Original Letter


19th November 1917.

My Dearest:

Two letters got received by me cette après midi and you were a petit peu bleu when you did write them I am afraid. And this time I was only partly to blame. It is very sad about Belcher – it is mighty sad when anyone one knows goes out here. I find that I am not nearly so callous as I thought I was and it makes me feel very badly when one of the boys takes off. It is nothing for them but for their relatives and friends it is hellish. And when a good fellow gets one good enough to get him to Blighty there is great rejoicing on his behalf. Absolutely every man is a hero even if he never comes into the spotlight sufficiently to get a medal – I mean the chaps in the trenches. There is not a better lot of men under the sky than these boys here.

To-night at supper at ‘B’ Coy (I have attached myself to ‘B’ for this move) Tommy Morrison and I started recalling “The White Company” and we nearly laughed ourselves sick. Do you remember it? The “petty bickerings” and the honourable advancement to be gained by strafing a man of his own or higher station in life. How he packed Lady Loring’s glove around on his shoulder – a ragged old linen glove. And the “perchances and “aroint thee” stuff. We sat on an old plow in a barn and laughed inordinately. Tommy is a dandy chap huge and loads of fun. Their Sergeants Mess consists of a plow a harrow and a wheel barrow – their furniture I mean – but they have a cook who could command his own price on any or all roads. To-night par exemple we had a great little steak with a fried egg followed by buttered toast – lots of toast and lots of butter and rice with dates and lots of cream and sugar on it. Eating that I forgot the dusty cobwebby old barn and that the part of the plow where my seat was was uncommonly sharp. I think that I shall always try and eat with “B”.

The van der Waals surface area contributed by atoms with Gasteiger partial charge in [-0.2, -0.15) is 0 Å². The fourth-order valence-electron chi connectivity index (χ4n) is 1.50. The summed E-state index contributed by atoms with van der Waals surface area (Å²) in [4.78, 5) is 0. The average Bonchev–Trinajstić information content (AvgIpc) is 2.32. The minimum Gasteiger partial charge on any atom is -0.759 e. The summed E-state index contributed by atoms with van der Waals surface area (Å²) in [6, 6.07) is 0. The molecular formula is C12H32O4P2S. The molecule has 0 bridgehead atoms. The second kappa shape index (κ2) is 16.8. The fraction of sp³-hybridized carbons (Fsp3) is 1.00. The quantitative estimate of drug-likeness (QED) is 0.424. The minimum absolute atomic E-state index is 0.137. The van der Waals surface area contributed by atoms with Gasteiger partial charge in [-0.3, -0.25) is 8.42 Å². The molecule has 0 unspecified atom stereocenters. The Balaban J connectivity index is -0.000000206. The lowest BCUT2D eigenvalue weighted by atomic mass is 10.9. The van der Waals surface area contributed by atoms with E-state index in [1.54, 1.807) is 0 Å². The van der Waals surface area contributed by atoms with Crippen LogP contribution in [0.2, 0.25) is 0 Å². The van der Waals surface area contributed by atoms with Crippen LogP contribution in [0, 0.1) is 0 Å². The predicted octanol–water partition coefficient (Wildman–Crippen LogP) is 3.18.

To-morrow we flit again and I am glad and sorry. Glad to be on the road – provided that the walk is not too long  but awfully sorry to leave this room and fire place. It has been comfortable and we have cleaned up a barrel of work to day. Why this room is actually warm! And there is all kinds of room and I know we shall never hit another like it.

Of course I love you to-day, Dearest, why this is the very day. I have been just leaping with love of you all the day long. And how could I possibly be any other way when I love the sweetest girl in all the world and she loves me. If I could only be with you to tell you really. I am thinking this second of the little couch at Louviers and the twilight and the old gray cathedral and we two – I want to be there to tell you a little of my love.Your own Ross

Operation Order

The Battalion will move to the MERVILLE Area to morrow by Bus or Lorry. ... Watches will be synchronized by runner at Battalion H.Q. at 6.30 A.M. The Signalling Officer is responsible for having the correct Brigade time.

View complete Operation Order »

War Diary

Weather Foggy, Wind Variable. In Billets. Training in the morning under Coy. arrangements. Sports and Games in the afternoon.

View complete War Diary »


  • Location: Le Peuplier
  • Battalion role: Unknown

View on larger map »